Babaylan Sing Back: Philippine Shamans on Voice, Gender, and Transnationalism

Nono, Grace (2014) Babaylan Sing Back: Philippine Shamans on Voice, Gender, and Transnationalism. Doctoral thesis, New York University.

Full text not available from this repository.


The five centuries of babaylan-related literature from a wide range of historical and/or ethnographic sources—some polemical; others, valorizing—reflects the sustained scholarly and popular interest in the babaylan (Philippine shamans). This widely heterogeneous literature, however, has bred some misunderstandings symptomatic not only of discursive difference and disciplinary estrangement but a deep social alienation inaugurated by the histories of colonization that continues to divide Filipinos. These misunderstandings include the babaylans' blanket associations with malevolence and/or ignorance; their elimination by colonization, hence, their relegation to the past; their homogenization reflective of nationalist maneuverings; their idealization as symbols of gender power, and of gender relationships in the babaylans' communities of operation as generally complementary and egalitarian; their geographic incarceration within the homeland's boundaries. Based on encounters with three babaylan from different parts of the Philippines and the Philippine diaspora whose oral performances and life stories are put in conversation with selected issues of voice, gender, and transnationalism, this dissertation posits the following. First, the babaylan survived the histories of colonization and continue to serve as beneficent healers and priestesses/priests of Philippine indigenous religions. Second, the babaylan have carried on with widely heterogeneous practices and names despite nationalist maneuverings to flatten difference. Third, the babaylan suffer from marginalization on grounds of class, religion, geographic location, and gender as women or as feminized men, even as they continue to find ways to subvert subjection. Finally, the dissertation reports on the incipient transnational condition of the babaylans' religion. Singing back, in this dissertation's perspective, is an act of clarifying babaylan representations borne out of alienation. As such, it is also an act of healing, restoring, and forging of relationships. The babaylan, themselves, are constituted by relationships with humans and spirits, Filipinos and foreign nationals; relationships made audible by their voices in performance. Listening to and/or joining the babaylan sing back with their relational voices contribute not only to bridging the various forms of alienation, but to jointly contesting the forces of domination.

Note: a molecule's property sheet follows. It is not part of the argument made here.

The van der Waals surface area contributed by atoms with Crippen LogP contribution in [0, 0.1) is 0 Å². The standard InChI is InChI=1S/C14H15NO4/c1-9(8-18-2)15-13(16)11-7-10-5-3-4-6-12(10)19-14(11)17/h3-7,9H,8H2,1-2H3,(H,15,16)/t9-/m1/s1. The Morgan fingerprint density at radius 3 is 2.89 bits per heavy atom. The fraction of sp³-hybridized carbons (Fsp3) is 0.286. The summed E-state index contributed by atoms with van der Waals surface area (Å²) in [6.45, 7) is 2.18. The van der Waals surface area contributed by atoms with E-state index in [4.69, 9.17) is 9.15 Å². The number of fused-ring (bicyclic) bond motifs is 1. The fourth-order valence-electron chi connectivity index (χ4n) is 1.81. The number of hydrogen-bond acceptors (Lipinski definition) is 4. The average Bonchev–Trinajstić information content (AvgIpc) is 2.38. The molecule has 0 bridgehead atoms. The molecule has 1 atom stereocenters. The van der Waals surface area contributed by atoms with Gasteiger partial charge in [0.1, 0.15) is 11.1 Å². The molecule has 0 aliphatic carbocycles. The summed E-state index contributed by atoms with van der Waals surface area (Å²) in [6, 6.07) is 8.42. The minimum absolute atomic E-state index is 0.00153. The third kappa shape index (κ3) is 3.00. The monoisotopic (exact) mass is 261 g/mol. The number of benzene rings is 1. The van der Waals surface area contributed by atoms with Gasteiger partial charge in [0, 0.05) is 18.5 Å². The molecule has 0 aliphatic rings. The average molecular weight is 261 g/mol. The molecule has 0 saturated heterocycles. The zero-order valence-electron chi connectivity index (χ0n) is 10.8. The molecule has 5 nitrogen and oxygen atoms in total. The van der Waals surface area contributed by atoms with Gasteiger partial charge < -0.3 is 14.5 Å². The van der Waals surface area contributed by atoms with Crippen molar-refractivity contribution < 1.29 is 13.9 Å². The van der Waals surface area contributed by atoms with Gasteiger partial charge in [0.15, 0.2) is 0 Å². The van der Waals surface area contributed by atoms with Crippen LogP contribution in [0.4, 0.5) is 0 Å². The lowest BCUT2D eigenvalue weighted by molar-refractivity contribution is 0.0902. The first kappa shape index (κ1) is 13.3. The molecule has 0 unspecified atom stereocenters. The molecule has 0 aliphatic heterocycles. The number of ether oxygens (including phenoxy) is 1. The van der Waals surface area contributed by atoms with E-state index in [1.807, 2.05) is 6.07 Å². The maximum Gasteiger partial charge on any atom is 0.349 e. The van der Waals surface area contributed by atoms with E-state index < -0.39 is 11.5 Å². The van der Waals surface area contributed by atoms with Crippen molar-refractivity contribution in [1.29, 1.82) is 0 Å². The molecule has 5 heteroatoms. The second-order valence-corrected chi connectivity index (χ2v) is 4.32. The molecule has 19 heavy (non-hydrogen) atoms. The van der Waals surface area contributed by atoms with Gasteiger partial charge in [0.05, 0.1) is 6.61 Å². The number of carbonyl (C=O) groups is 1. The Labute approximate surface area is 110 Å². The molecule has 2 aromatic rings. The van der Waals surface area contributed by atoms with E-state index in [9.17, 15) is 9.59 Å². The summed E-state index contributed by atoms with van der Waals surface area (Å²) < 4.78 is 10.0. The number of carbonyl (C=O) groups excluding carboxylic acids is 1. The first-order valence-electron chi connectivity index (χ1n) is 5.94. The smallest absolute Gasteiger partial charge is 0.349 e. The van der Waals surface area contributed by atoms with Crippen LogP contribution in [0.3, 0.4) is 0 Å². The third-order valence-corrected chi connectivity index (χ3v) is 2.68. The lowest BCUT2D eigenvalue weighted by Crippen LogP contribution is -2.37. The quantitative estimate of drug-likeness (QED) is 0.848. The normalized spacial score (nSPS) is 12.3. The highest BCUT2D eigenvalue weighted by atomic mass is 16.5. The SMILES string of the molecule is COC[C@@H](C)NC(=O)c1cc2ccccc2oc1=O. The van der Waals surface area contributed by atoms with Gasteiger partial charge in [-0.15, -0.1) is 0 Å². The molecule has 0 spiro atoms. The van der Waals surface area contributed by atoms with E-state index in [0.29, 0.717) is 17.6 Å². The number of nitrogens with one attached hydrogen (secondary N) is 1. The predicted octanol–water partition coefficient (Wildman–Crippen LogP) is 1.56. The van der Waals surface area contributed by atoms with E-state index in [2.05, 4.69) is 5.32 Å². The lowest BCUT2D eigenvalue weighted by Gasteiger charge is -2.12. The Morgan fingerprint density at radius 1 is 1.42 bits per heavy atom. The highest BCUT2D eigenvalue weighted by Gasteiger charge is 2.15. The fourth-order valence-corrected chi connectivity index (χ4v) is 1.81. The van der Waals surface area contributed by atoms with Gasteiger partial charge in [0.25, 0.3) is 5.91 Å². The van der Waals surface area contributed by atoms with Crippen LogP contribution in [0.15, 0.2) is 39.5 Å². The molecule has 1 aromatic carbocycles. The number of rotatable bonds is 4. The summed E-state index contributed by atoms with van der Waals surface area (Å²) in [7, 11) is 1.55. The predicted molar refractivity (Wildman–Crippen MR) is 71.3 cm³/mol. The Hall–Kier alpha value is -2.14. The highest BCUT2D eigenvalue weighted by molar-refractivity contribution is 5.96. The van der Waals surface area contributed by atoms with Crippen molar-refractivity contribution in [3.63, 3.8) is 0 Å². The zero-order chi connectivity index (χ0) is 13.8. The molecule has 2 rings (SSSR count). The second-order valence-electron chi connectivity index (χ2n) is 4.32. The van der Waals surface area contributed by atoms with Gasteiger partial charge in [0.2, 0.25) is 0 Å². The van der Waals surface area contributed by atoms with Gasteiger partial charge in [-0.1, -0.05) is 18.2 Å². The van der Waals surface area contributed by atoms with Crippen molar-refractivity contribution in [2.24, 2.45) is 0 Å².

Item Type: Thesis (Doctoral)
Uncontrolled Keywords: babaylan, cultural performance, cultural performance history, diaspora, music, Philippine history
Depositing User: Machine Whisperer
Date Deposited: 15 Jun 2017 05:50
Last Modified: 15 Jun 2017 05:50

Actions (login required)

View Item View Item